Behind the Headlines for Climate Risk: One Size Does Not Fit All

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Behind the Headlines for Climate Risk:
One Size Does Not Fit All

The Nation’s Three Largest Cities
Demonstrate Climate Leadership

The impacts of climate change are upon us and scientists report that we can expect continued change and more frequent extreme weather. Such change can exacerbate the challenges of aging infrastructure, impact municipal revenues, disrupt economies, impact public health and displace populations. The Fourth National Climate Assessment Report outlines the varying regional impacts in the Unites States (USGCRP, 2018: Impacts, Risks, and Adaptation in the United States: Fourth National Climate Assessment, Volume II: Report-in-Brief [Reidmiller, D.R., C.W. Avery, D.R. Easterling, K.E. Kunkel, K.L.M. Lewis, T.K. Maycock, and B.C. Stewart (eds.)]. U.S. Global Change Research Program, Washington, DC, USA, 186 pp.). One thing is clear: climate risk is not one size fits all.

China ranks first and the U.S. ranks second in the world for annual CO2 emissions, the leading greenhouse gas (GHG, https://cdiac.ess-dive.lbl.gov/trends/emis/top2014.tot). Globally, cities play an important role in tackling climate change, as these urban centers account for more than 70% of GHG emissions https://www.worldbank.org/en/topic/urbandevelopment/overview). What are our nation’s cities doing to address climate change?

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*U.S. Census
**Source: Climate Central; CMIP-5, coupled Model Intercomparison Project, World Climate Research Programme

Aside from extreme events, climate change evolves slowly but has been accelerating. In many areas of the nation, the impacts of climate change pose longer-term risks. As climate change continues, the ability to respond will vary among state and local bond issuers. A focus on planning and adaptation needs to start well in advance, and those cities that actively prepare can better mitigate the potential economic and human impacts of climate change. Our nation’s three largest cities provide an interesting illustration of a concerted response to climate challenge.

In this comment KBRA endeavors to bridge the scientific concepts of climate change and the resulting impact on municipal credits. To that end, we are working with Climate Central, a leading climate research organization, to examine the climate risks facing the nation’s largest cities.

 Why Are There Different Climate Projections?

In making decisions about adaptation projects, governments rely on scenarios to identify risks from, and to develop responses to, climate change. The G20’s Task Force on Climate-related Financial Disclosure recommends the use of scenario analysis to help organizations assess the impact of climate change on their activities (https://www.fsb-tcfd.org/wp-content/uploads/2017/06/FINAL-2017-TCFD-Report-11052018.pdf).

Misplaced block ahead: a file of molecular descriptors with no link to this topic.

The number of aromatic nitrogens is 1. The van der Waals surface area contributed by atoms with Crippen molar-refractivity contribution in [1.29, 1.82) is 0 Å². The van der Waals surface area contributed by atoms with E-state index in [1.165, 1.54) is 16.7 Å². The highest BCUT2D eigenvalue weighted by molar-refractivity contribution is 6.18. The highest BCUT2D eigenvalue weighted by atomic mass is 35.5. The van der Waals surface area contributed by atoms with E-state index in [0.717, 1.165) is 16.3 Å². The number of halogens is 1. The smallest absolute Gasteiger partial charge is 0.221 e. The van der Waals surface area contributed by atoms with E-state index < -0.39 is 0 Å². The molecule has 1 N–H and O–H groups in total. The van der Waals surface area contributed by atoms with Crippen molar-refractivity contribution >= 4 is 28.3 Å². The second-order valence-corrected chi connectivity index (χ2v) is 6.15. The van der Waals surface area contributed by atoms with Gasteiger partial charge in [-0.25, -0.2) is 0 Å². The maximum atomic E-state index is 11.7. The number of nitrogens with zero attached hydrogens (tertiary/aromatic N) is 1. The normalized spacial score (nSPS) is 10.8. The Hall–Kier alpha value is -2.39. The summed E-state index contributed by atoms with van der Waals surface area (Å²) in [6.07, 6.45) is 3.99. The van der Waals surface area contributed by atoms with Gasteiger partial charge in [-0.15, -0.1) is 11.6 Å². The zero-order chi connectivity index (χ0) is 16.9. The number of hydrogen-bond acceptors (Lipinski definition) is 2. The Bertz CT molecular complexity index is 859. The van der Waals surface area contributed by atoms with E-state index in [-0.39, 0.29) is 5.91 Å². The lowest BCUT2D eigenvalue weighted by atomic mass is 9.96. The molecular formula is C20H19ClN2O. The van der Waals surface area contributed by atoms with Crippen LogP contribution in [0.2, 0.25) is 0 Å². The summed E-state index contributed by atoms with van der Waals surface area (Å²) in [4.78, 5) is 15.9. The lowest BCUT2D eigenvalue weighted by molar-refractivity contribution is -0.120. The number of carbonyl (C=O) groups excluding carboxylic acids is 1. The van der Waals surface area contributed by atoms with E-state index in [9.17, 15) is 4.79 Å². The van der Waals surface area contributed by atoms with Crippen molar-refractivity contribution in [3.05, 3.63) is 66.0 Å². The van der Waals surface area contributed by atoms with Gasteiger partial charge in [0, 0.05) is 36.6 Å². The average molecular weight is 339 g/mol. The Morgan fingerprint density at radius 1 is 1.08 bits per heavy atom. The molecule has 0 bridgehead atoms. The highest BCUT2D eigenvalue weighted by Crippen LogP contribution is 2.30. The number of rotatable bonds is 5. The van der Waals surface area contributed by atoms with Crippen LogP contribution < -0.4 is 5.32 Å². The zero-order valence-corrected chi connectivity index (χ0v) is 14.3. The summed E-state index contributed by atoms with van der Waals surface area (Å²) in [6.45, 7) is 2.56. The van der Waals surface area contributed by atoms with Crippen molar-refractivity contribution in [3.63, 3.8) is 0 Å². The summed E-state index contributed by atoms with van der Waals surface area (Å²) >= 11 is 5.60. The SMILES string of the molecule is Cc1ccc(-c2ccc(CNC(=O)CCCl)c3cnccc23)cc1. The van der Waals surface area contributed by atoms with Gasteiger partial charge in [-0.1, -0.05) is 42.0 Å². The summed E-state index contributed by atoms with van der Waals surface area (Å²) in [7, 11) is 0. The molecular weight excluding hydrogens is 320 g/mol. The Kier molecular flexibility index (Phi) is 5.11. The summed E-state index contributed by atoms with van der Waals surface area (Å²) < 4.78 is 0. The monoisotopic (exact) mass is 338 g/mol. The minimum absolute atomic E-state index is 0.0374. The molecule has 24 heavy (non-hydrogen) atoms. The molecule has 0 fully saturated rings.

Scientific climate scenarios simulate future climate outcomes in response to future atmospheric GHGs. Future emission levels result from assumptions regarding economic, policy, technology, land use and demographic futures. The scenarios do not model sudden shocks, such as an extreme weather event, with simultaneous events.

The scenarios are called representative concentration pathways (RCPs, the fifth Assessment Report adopted by the Intergovernmental Panel on Climate Change in 2014) and are used for analyzing potential climate change. The Intergovernmental Panel on Climate Change has released four RCPs (RCP2.6, RCP4.5, RCP6.0, and RCP8.5) so that climate research teams globally can work from a consistent set of assumptions and scenarios.

The best-case scenarios, RCP2.6 and RCP4.5, assume a level of global cooperation and technological innovation in CO2 removal from the atmosphere that are not yet demonstrated. For example, RCP4.5 is predicated on all nations sharing a common global emissions price, emergence of large-scale CO2 capture and storage, and global population peaking in 2065. In addition, global land use is altered with a reforestation program, and a decrease in cropland enabled by considerable yield increases and dietary changes. RCP6.0 reflects progress made in international cooperation toward emissions reduction.

RCP8.5, sometimes referred to as “business as usual,” reflects continued population growth, continued dependence on fossil fuels, and lower technology development. RCP8.5 assumes energy consumption continues to grow for several decades. RCP8.5 is the worst case of all four scenarios and the one which currently tracks closest to actual global emissions.

Long-Term Risks Require Planning and Resources

All else equal, communities with vibrant economies will be better positioned to respond to climate change. These communities will likely have both better market access for capital and greater resources to fund needed planning and adaptation projects for their respective climate risks.

Temperature Rise

While climate risks vary among the nation’s largest cities, temperature rise is a commonality. The past five years—2014 to 2018—are the warmest on record since 1880, when the National Oceanic and Atmospheric Administration (NOAA) first started tracking global heat (https://www.ncei.noaa.gov/news/global-climate-201812) and temperatures are expected to continue this rising trend. Some citizens, such as the elderly, are more vulnerable to extreme heat. According to the National Weather Service, heat is the number one weather-related killer.

The fifth Assessment Report adopted by the Intergovernmental Panel on Climate Change in 2014.

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(1) Temperature and humidity combine to feel above 105°F.

Source: Climate Central; CMIP-5, Coupled Model Intercomparison Project, World Climate Research Programme.

To put the expected temperature change for New York City, Los Angeles and Chicago in perspective, these cities are expected to have high heat days beyond what is currently experienced in Phoenix by 2050. All three cities are taking proactive steps against becoming heat islands. For example, Los Angeles is using cool roofs, cool pavement and planting trees (https://www.lamayor.org/sites/g/files/wph446/f/page/file/Resilient%20Los%20Angeles.pdf). Air conditioning use will increase, and Chicago’s large-scale smart meter program is expected to help manage energy demand. Aside from temperature rise, Chicago is not experiencing changes to climate indicators (drought, flood, precipitation) to the same extent as many other U.S. cities.